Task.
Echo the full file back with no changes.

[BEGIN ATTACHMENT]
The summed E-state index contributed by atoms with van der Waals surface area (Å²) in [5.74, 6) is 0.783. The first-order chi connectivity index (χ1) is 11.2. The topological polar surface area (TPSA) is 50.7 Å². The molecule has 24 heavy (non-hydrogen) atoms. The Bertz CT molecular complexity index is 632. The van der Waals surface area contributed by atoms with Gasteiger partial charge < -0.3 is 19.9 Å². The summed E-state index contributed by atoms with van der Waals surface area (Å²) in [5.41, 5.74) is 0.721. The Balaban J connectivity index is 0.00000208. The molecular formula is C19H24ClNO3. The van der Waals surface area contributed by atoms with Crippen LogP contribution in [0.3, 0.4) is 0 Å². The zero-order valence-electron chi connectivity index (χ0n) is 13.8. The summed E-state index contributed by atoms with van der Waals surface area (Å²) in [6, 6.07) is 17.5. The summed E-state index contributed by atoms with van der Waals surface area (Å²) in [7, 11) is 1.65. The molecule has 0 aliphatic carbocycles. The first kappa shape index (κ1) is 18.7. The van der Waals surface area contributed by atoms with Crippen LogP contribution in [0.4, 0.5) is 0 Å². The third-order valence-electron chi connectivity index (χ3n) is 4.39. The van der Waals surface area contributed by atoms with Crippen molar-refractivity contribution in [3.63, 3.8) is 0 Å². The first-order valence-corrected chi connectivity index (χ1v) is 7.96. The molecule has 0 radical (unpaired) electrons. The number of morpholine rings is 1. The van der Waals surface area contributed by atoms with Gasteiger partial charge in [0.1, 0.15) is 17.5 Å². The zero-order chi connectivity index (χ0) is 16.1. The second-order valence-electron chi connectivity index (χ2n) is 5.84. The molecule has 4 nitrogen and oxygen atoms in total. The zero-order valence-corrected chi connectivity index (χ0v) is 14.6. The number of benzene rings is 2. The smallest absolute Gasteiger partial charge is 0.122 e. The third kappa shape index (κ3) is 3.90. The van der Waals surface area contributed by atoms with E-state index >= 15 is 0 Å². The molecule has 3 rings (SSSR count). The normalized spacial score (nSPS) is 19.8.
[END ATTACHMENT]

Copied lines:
The summed E-state index contributed by atoms with van der Waals surface area (Å²) in [5.74, 6) is 0.783. The first-order chi connectivity index (χ1) is 11.2. The topological polar surface area (TPSA) is 50.7 Å². The molecule has 24 heavy (non-hydrogen) atoms. The Bertz CT molecular complexity index is 632. The van der Waals surface area contributed by atoms with Gasteiger partial charge < -0.3 is 19.9 Å². The summed E-state index contributed by atoms with van der Waals surface area (Å²) in [5.41, 5.74) is 0.721. The Balaban J connectivity index is 0.00000208. The molecular formula is C19H24ClNO3. The van der Waals surface area contributed by atoms with Crippen LogP contribution in [0.3, 0.4) is 0 Å². The zero-order valence-electron chi connectivity index (χ0n) is 13.8. The summed E-state index contributed by atoms with van der Waals surface area (Å²) in [6, 6.07) is 17.5. The summed E-state index contributed by atoms with van der Waals surface area (Å²) in [7, 11) is 1.65. The molecule has 0 aliphatic carbocycles. The first kappa shape index (κ1) is 18.7. The van der Waals surface area contributed by atoms with Crippen LogP contribution in [0.4, 0.5) is 0 Å². The third-order valence-electron chi connectivity index (χ3n) is 4.39. The van der Waals surface area contributed by atoms with Crippen molar-refractivity contribution in [3.63, 3.8) is 0 Å². The first-order valence-corrected chi connectivity index (χ1v) is 7.96. The molecule has 0 radical (unpaired) electrons. The number of morpholine rings is 1. The van der Waals surface area contributed by atoms with Gasteiger partial charge in [0.1, 0.15) is 17.5 Å². The zero-order chi connectivity index (χ0) is 16.1. The second-order valence-electron chi connectivity index (χ2n) is 5.84. The molecule has 4 nitrogen and oxygen atoms in total. The zero-order valence-corrected chi connectivity index (χ0v) is 14.6. The number of benzene rings is 2. The smallest absolute Gasteiger partial charge is 0.122 e. The third kappa shape index (κ3) is 3.90. The van der Waals surface area contributed by atoms with E-state index >= 15 is 0 Å². The molecule has 3 rings (SSSR count). The normalized spacial score (nSPS) is 19.8.